In my opinion you can’t compare that photo with others of 9/11 because of its proved deeper sense to fool people.
On the other hand it might have been the way the person who designed that photo tried to cope with his own thoughts of 9/11.

By the way – here an interesting article about the man who seems to be “The Tourist Guy”:

I just read this article about the “Tourist Guy” and I do agree that it is very interesting to read. Isn’t it crazy how fast and how some people can become famous? This tourist guy who claims that he even gives autographs today and appears in the Volkswagen TV commercial…really crazy. But I liked to read this article. And I must say that this guy seems to be very sympathic and well grounded.
Sarah also just mentioned that she doesn’t like this kind of humour and I do agree…I don’t see anything funny when I look at this photo. And for the people who lost friends and acquaintances on 9/11 it must be very hard to see that some people “make fun” of the event.

Thank you for that ckreuzka – I now would like to know: Do you think it could be a kind of dealing with the event 9/11 or is it just a bad joke?
I surfed the net and found many different reactions to the photo – even positive ones from people who state they would have been involved in the event, for me personally that is not understandable…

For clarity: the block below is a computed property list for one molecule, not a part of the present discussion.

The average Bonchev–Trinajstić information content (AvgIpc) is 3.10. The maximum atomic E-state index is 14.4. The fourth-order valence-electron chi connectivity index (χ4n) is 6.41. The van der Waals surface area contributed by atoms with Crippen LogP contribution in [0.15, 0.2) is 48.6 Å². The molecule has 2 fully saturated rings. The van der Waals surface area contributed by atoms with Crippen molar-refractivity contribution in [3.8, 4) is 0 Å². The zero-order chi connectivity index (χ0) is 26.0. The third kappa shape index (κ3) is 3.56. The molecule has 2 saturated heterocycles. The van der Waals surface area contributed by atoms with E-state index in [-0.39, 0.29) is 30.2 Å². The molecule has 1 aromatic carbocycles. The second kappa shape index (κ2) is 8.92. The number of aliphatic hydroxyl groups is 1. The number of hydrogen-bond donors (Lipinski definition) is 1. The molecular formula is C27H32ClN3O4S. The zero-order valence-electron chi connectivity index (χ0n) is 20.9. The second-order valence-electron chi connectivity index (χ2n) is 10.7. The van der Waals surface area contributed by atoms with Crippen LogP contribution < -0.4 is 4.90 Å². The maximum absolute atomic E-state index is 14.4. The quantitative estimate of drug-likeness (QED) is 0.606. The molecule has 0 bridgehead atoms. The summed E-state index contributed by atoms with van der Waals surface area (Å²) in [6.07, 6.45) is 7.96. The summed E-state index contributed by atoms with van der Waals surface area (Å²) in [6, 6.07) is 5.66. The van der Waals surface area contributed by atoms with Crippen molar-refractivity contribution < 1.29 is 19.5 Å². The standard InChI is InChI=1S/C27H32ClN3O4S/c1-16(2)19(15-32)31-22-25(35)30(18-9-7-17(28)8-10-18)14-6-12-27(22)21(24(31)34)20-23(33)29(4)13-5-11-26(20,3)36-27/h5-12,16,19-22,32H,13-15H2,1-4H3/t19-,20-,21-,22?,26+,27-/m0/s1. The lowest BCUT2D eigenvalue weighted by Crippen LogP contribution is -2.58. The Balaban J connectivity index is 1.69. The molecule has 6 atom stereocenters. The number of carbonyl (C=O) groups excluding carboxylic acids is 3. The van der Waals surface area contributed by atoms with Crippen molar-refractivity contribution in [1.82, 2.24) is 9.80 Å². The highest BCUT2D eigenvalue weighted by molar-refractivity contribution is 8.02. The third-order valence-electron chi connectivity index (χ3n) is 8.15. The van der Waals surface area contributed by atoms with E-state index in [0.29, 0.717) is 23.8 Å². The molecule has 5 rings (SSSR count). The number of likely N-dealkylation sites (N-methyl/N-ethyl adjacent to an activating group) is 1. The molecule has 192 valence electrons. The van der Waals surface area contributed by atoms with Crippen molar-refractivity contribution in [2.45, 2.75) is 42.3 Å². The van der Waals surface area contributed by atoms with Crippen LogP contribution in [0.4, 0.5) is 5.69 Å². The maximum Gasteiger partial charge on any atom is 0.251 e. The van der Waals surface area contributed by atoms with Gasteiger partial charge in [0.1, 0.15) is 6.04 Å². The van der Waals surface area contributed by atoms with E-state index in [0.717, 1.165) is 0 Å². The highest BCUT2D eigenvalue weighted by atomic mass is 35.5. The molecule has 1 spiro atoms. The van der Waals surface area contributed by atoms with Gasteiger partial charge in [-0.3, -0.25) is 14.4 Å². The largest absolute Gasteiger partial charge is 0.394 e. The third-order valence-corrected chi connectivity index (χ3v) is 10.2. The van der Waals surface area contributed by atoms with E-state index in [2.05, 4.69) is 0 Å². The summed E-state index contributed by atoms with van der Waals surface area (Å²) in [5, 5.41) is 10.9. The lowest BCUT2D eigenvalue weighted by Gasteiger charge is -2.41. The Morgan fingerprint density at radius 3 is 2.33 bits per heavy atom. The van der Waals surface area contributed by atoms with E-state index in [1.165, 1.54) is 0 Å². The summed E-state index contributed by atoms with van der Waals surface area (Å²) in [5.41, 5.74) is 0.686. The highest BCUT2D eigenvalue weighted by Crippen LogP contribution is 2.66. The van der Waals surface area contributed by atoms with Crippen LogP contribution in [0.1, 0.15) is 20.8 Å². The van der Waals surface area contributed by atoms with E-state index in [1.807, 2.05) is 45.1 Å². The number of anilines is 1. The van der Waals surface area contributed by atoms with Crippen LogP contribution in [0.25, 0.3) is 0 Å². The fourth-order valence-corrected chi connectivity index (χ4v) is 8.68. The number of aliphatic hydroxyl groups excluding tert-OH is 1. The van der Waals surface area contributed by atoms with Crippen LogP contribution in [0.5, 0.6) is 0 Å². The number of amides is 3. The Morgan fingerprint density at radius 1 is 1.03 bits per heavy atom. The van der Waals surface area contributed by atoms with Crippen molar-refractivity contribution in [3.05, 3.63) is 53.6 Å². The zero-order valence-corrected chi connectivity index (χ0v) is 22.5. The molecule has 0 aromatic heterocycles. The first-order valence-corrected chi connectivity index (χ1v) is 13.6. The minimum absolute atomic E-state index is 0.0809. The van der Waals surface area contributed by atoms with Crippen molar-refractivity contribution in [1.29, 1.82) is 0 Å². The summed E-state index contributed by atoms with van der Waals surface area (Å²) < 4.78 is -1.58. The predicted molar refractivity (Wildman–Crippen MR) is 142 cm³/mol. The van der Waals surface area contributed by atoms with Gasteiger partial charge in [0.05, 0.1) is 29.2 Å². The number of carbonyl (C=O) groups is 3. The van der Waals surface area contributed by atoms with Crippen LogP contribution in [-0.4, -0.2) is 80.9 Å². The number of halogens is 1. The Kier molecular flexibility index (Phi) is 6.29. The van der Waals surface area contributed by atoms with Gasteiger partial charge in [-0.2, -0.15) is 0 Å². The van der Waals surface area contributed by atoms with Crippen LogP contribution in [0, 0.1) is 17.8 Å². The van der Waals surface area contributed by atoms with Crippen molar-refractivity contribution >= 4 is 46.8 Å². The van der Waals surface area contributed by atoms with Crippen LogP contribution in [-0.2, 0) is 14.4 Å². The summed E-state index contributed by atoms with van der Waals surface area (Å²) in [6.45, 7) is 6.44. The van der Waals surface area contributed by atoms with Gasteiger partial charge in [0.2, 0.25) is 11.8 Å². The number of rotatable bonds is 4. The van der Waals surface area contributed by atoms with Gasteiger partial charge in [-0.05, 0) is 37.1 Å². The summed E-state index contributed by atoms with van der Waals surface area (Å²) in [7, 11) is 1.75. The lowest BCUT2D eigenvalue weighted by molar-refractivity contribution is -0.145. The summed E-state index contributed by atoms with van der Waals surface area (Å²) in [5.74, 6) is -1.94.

“The author often uses the pronouns “he” and “she” instead of the protagonists’ names, so that you can almost only guess who is speaking or thinking.”

We can find that in “White Noise”, too for example in the conversation between Jack and Babette (Whit Noise, page 28/29) when they are in the bedroom.
I had to read that part 2 times – and then decided to make notes who is talking which sentence.
In my opinion the method of “mixing” the sentences underlines the band and togetherness of the two characters, but stands in contrast to the fact that they talked about everything excluding death – one of the most important and serious things you should have to talk about in a relationship, especially when you’ve got children in you household you take care of!

Oh no, I do not think that it could be a kind of dealing with the event! In my opinion it is more than macabre to publish photos like that…the term “bad joke” fits. I do not understand how people could react in a positive way when they see these faked pictures. Particulary those people who claim that they were involved in the event…I thought that especially these people would react negativly when they see these photos…

Since the major theme in Mao II is to be found in the prologue („The future belongs to crowds.“), crowds, for instance, occur at the mass-wedding at Yankee Stadium, at Tompkins Square Park and at Ayatollah’s funeral Karen watches on television. As discussed in one of the seminar sessions DeLillo was basically inspired by terror, art and masses. It is even said that DeLillo owns folders marked with “art” and “terror” he collects event information in and extracts his inspiration from.